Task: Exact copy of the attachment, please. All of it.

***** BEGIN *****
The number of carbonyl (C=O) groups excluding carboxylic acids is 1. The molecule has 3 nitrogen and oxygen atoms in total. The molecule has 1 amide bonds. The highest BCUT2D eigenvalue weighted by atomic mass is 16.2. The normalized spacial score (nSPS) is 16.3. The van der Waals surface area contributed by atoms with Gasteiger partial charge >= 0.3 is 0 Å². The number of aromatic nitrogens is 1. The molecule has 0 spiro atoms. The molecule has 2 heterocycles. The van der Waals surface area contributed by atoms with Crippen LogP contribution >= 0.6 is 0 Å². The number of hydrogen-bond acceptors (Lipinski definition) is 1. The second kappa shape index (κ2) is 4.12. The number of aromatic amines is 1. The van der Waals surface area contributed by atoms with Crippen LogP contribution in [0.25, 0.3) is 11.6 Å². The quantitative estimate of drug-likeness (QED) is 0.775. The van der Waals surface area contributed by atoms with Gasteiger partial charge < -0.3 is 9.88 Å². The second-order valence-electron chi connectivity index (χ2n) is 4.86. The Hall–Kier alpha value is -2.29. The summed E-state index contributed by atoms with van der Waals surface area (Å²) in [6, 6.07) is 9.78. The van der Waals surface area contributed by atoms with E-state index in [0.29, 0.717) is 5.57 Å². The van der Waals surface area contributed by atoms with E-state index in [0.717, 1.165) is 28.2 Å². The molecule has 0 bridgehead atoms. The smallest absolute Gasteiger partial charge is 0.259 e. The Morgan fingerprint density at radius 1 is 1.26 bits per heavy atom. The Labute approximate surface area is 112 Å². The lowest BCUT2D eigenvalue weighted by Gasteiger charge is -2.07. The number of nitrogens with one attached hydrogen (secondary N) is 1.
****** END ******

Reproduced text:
The number of carbonyl (C=O) groups excluding carboxylic acids is 1. The molecule has 3 nitrogen and oxygen atoms in total. The molecule has 1 amide bonds. The highest BCUT2D eigenvalue weighted by atomic mass is 16.2. The normalized spacial score (nSPS) is 16.3. The van der Waals surface area contributed by atoms with Gasteiger partial charge >= 0.3 is 0 Å². The number of aromatic nitrogens is 1. The molecule has 0 spiro atoms. The molecule has 2 heterocycles. The van der Waals surface area contributed by atoms with Crippen LogP contribution >= 0.6 is 0 Å². The number of hydrogen-bond acceptors (Lipinski definition) is 1. The second kappa shape index (κ2) is 4.12. The number of aromatic amines is 1. The van der Waals surface area contributed by atoms with Crippen LogP contribution in [0.25, 0.3) is 11.6 Å². The quantitative estimate of drug-likeness (QED) is 0.775. The van der Waals surface area contributed by atoms with Gasteiger partial charge < -0.3 is 9.88 Å². The second-order valence-electron chi connectivity index (χ2n) is 4.86. The Hall–Kier alpha value is -2.29. The summed E-state index contributed by atoms with van der Waals surface area (Å²) in [6, 6.07) is 9.78. The van der Waals surface area contributed by atoms with E-state index in [0.29, 0.717) is 5.57 Å². The van der Waals surface area contributed by atoms with E-state index in [0.717, 1.165) is 28.2 Å². The molecule has 0 bridgehead atoms. The smallest absolute Gasteiger partial charge is 0.259 e. The Morgan fingerprint density at radius 1 is 1.26 bits per heavy atom. The Labute approximate surface area is 112 Å². The lowest BCUT2D eigenvalue weighted by Gasteiger charge is -2.07. The number of nitrogens with one attached hydrogen (secondary N) is 1.